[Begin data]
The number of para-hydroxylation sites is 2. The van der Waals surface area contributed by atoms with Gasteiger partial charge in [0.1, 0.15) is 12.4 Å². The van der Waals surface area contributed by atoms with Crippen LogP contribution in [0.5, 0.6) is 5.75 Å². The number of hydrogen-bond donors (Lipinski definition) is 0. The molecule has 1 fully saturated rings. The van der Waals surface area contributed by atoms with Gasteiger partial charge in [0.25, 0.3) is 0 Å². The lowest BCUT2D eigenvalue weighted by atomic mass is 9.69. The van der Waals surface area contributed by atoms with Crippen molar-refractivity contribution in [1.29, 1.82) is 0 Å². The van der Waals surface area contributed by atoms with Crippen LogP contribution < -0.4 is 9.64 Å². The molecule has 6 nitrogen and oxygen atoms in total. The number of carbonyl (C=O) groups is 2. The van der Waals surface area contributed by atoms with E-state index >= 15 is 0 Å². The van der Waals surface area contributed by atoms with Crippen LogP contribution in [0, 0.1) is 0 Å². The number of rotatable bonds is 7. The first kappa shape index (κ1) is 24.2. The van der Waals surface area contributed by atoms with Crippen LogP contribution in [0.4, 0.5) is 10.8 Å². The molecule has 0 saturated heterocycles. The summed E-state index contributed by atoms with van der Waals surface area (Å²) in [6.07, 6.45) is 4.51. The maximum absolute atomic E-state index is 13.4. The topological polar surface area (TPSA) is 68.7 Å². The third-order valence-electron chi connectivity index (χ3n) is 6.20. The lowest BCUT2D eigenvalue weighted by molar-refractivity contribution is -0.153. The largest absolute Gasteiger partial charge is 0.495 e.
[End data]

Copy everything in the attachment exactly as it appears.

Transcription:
The number of para-hydroxylation sites is 2. The van der Waals surface area contributed by atoms with Gasteiger partial charge in [0.1, 0.15) is 12.4 Å². The van der Waals surface area contributed by atoms with Crippen LogP contribution in [0.5, 0.6) is 5.75 Å². The number of hydrogen-bond donors (Lipinski definition) is 0. The molecule has 1 fully saturated rings. The van der Waals surface area contributed by atoms with Gasteiger partial charge in [0.25, 0.3) is 0 Å². The lowest BCUT2D eigenvalue weighted by atomic mass is 9.69. The van der Waals surface area contributed by atoms with Crippen molar-refractivity contribution in [1.29, 1.82) is 0 Å². The van der Waals surface area contributed by atoms with Crippen LogP contribution < -0.4 is 9.64 Å². The molecule has 6 nitrogen and oxygen atoms in total. The number of carbonyl (C=O) groups is 2. The van der Waals surface area contributed by atoms with E-state index >= 15 is 0 Å². The van der Waals surface area contributed by atoms with Crippen LogP contribution in [0, 0.1) is 0 Å². The number of rotatable bonds is 7. The first kappa shape index (κ1) is 24.2. The van der Waals surface area contributed by atoms with Crippen LogP contribution in [0.4, 0.5) is 10.8 Å². The molecule has 0 saturated heterocycles. The summed E-state index contributed by atoms with van der Waals surface area (Å²) in [6.07, 6.45) is 4.51. The maximum absolute atomic E-state index is 13.4. The topological polar surface area (TPSA) is 68.7 Å². The third-order valence-electron chi connectivity index (χ3n) is 6.20. The lowest BCUT2D eigenvalue weighted by molar-refractivity contribution is -0.153. The largest absolute Gasteiger partial charge is 0.495 e.